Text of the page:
Feeding Piglets: Piglets should nurse for at least 8 weeks. When they are about 1 week old they will start nibbling on food. It is a good idea to provide them a little bit of whatever the sow is eating at this time and some pig pellets, but spread it out or she will knock her babies out of the way and eat all of the food. (She is a PIG, after all. Pigs have no manners when it comes to food!) Kunekunes can't open their jaws very wide, so I cut up hard food (like apples, turnips and sweet potatoes) into small pieces for the piglets to munch on. As the piglets grow, they will need supplementation unless your pasture is amazing (actively growing, leafy, green grasses and legumes). I feed ours about 1/2 cup of pig pellets each daily, after they have been weaned, even when our pasture is perfect. The main thing is to watch their weight. If they look a little skinny, and have been wormed, feed them more. If they are fat and sassy, feed a little less or just let them be a little fat and sassy (as long as they are not obese.) Fodder can replace grain in your piglet's diet, and is more nutritious.
Feeding Lactating Sows Lactating sows need extra feed. Especially soon after farrowing, they do not get out to graze pasture. And, as the greedy little piglets grow, momma has to make a lot of milk! Watch your sow's weight and feed accordingly. I feed our lactating sows up to 4 cups of pig pellets per day each, depending on what else we are feeding at the time. If our pasture is rich and there are acorns and pears, they might only need 2 cups.
Feeding All Other Pigs Grown pigs that are not lactating don't require much feed. In the spring and fall we have excellent pasture and do not need to feed them anything as long as they have free choice grazing. Once our pasture dries up or goes dormant, we start supplementing. Pig pellets can be used. Try feeding 2 to 4 cups per pig per day, and watch their weight. I say "2 to 4 cups" because it depends on the size of the pig, the weather, and whatever else they are eating. We prefer to feed anything but pig pellets.
Kunekunes don't require as strong fencing as large pigs do. There are several important things to consider when planning your fencing: 1. Pigs will try to go under, not over fences. They are ground dwellers, not climbers. So, concentrate your efforts on the bottom of your fence. 2. A well fed pig with ample green pasture won't have a lot of reason to go under the fence if it has never been under and does not know the delights of your yard and garden. If you allow your pigs out in your yard to socialize with you at times, you are setting yourself up for escape artist pigs. Also, if your pasture is dried up and your pigs are not getting a variety of tasty, filling food, they will work extra hard to go an a walk about. 3. It's the little ones that get out. They can get under and through smaller holes with those rolly-poly bodies than you can imagine. Bigger pigs are much easier to keep in. Keep your little ones in your best fenced area.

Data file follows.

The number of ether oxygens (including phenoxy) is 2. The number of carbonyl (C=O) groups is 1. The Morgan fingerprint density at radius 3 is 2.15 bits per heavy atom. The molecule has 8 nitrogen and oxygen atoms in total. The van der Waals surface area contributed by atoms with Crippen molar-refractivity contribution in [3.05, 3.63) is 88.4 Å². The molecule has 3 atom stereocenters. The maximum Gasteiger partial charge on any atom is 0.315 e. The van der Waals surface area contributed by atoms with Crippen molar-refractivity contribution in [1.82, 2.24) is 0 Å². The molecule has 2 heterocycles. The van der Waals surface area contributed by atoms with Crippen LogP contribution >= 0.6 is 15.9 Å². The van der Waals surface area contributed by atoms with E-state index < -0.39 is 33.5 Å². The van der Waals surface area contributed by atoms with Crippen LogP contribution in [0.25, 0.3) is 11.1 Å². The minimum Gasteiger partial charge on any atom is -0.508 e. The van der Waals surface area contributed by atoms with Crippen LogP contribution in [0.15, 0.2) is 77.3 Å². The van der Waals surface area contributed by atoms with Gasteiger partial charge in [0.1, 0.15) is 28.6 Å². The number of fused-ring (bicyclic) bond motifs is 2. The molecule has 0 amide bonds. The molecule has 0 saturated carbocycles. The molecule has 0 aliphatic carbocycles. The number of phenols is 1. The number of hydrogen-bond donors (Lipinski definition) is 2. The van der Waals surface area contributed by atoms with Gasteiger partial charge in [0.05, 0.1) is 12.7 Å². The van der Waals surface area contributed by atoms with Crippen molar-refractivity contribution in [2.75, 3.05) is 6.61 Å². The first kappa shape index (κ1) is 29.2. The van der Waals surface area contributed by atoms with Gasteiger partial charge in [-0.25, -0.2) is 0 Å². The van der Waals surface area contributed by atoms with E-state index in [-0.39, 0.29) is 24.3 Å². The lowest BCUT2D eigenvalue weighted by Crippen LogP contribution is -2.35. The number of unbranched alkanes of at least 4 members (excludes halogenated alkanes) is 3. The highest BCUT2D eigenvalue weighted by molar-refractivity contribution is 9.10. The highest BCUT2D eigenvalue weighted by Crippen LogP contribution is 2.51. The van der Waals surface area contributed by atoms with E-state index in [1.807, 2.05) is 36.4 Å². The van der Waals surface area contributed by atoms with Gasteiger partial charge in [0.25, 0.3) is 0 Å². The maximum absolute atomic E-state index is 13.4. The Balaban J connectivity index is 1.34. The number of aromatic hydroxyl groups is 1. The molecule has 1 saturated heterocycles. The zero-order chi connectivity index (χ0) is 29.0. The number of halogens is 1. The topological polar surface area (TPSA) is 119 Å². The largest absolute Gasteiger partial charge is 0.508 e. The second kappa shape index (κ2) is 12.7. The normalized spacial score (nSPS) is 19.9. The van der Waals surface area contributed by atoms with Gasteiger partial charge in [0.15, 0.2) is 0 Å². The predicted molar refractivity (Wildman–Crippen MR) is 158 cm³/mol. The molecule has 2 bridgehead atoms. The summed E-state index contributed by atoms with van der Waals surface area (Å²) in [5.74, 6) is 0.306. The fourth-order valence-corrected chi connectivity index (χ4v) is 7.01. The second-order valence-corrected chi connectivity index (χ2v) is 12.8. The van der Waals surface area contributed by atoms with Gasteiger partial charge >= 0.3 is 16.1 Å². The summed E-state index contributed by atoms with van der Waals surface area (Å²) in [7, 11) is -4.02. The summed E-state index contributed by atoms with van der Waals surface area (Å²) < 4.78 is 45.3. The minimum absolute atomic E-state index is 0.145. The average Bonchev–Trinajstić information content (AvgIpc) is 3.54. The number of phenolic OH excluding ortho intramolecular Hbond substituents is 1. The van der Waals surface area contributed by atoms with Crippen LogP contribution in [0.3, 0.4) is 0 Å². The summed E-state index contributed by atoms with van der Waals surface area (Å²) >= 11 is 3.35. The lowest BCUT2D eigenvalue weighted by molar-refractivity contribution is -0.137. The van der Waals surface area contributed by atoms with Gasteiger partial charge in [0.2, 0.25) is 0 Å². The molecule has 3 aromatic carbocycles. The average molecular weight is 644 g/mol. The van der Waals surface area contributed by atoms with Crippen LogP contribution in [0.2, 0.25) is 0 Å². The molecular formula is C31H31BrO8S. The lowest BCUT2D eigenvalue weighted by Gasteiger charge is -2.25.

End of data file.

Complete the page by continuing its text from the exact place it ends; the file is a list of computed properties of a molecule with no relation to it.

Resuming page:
So, reinforce the bottom of your fencing, plug any holes, feed your pigs well, and don't let them out to play in your yard, and you shouldn't have any problems. Well, you will probably have a pig get out eventually, but the good news is that they will follow food right back in.
Types of Fencing
There are plenty of types of fencing that will work to keep your Kunekunes where you want them. These are the five types that we utilize: Field Fencing: Our two large paddocks (about 3/4 acre each) are field fenced with 2 strands of barbed wire over the top. This is overkill for the pigs, but we also run sheep in there at times, and could have goats, too, if we wanted. We also need to keep coyotes and dogs out. This keeps in medium to large pigs, no problem, as long as no-one is in heat. We have had a couple of large boars find low spots and go under to get to a sow. Plugging the low spots with logs held in place with stakes put an end to this. Also, a single strand of electric wire run 6" out from the fence and 6" up from the ground has proved impenetrable. Hog Panels: We have divided one of our paddocks in half with a run of short hog panels, held in place with T-posts. These are short enough that we can step over them. There are t-posts at the overlapping ends of each panel and one in the middle of each panel. The fence is very tight to the ground. This fence has only been breached once, by a tall, long legged boar trying to get to a sow in heat. We never saw him go over, and it must have been quite a sight, but there he was, in with the sow. We could not figure out any other way he could have gotten there. Taller hog panels or a run of electric at the top of the panels would have prevented this. Cattle Panels: These work very well for medium and large pigs, but will not keep little piglets in. Just make sure that they are tight to the ground and supported in the middle and both ends by a post. Plug any holes that a pig could use to get under. Kunekunes are easier to keep in because they don't root. But, they will take advantage of existing holes. Sheep Fencing Panels: We have our farrowing areas fenced with these. These are like cattle panels, but stronger and with much smaller holes. Even the tiniest piglets can't get through these. Our farrowing areas are within our field fence with electric wire run 6" off the ground for keeping out coyotes and dogs. Electric Net Fencing: We have used this with great success for rotating pigs around our yard. Get at least 200 feet for this purpose, though, or the area inside will be too small. You can also utilize this for rotational grazing.